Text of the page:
The Baltimore-New Orleans kinship is not as far-fetched as it sounds. Both are port towns with lots of wrought iron, Catholic roots, and majority-black populations. And the mid-Atlantic teems with Afro-Caribbean roots-music-oriented yuppies, both black and white, with a yen for zydeco's energetic style of dance--an audience that has proven to be a magnet for the traveling kings of Creole music. In the early to mid-'90s, local fans of zydeco's accordion- and rub-board-driven rhythm could see road warriors like Roy Carrier and the Nightrockers three, maybe four times in the space of a long weekend--after one of the late, lamented Gumbo Jams held at fairgrounds in Howard and Anne Arundel counties, fans could head downtown to Harry's in Mount Vernon or uptown to the New Haven Lounge in Northwood, then close out the weekend on Sunday night at Fells Point's Cat's Eye Pub, where dancers' feet would bow the floorboards in time with the drummer.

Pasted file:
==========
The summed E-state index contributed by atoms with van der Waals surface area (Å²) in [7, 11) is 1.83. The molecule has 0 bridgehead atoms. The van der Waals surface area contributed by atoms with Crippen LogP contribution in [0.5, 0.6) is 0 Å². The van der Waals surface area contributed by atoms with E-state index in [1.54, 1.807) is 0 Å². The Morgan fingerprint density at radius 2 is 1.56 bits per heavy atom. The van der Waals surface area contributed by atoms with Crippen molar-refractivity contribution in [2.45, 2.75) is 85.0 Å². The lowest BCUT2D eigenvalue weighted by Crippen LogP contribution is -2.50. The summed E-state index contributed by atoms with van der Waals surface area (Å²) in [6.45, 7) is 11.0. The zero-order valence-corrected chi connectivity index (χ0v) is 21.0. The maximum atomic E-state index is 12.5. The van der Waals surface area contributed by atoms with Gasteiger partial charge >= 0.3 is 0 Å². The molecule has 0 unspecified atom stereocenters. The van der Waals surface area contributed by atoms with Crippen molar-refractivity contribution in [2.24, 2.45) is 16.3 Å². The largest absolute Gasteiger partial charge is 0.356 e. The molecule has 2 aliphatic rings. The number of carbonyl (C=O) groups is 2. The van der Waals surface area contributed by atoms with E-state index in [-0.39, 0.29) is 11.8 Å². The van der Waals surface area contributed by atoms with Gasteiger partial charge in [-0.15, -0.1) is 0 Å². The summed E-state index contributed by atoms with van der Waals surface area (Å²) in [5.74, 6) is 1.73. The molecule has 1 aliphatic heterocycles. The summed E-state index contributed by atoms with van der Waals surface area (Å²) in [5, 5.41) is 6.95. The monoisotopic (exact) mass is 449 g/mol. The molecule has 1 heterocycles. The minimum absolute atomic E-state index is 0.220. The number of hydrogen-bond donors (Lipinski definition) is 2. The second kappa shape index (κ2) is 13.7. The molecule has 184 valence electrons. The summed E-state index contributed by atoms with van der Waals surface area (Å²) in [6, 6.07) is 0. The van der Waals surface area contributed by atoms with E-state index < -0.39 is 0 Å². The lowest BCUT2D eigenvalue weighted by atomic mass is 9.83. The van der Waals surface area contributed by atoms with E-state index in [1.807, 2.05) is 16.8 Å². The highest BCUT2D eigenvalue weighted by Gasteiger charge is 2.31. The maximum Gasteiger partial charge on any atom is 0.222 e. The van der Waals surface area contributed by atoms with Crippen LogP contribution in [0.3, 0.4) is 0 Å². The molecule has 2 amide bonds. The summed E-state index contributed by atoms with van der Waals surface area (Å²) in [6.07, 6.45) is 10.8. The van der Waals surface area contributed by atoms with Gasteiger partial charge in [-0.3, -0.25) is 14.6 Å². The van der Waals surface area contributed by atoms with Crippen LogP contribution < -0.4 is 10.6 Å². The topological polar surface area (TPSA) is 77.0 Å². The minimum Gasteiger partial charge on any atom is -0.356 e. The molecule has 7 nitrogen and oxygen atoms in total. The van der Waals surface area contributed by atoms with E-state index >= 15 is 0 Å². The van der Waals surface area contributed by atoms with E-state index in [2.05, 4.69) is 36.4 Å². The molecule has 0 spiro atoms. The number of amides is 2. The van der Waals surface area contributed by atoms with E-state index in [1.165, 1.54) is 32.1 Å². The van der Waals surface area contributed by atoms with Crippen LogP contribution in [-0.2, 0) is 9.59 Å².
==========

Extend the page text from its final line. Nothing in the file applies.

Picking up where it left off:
Zydeco was everywhere. TV-ad directors loved the punchy, happy music. Marc Steiner acknowledges the zydeco flavor of the opening music for his radio talk show on WJHU (88.1 FM). Zydeco dancers looked forward to the unofficial Sunday afternoon "zydeco spot" each July at Artscape, whose organizers over the years had brought up C.J. Chenier (son of the legendary Clifton Chenier), young gun Geno Delafose, upstarts Lil' Brian and the Zydeco Travelers, and even war-horse Beau Jocque.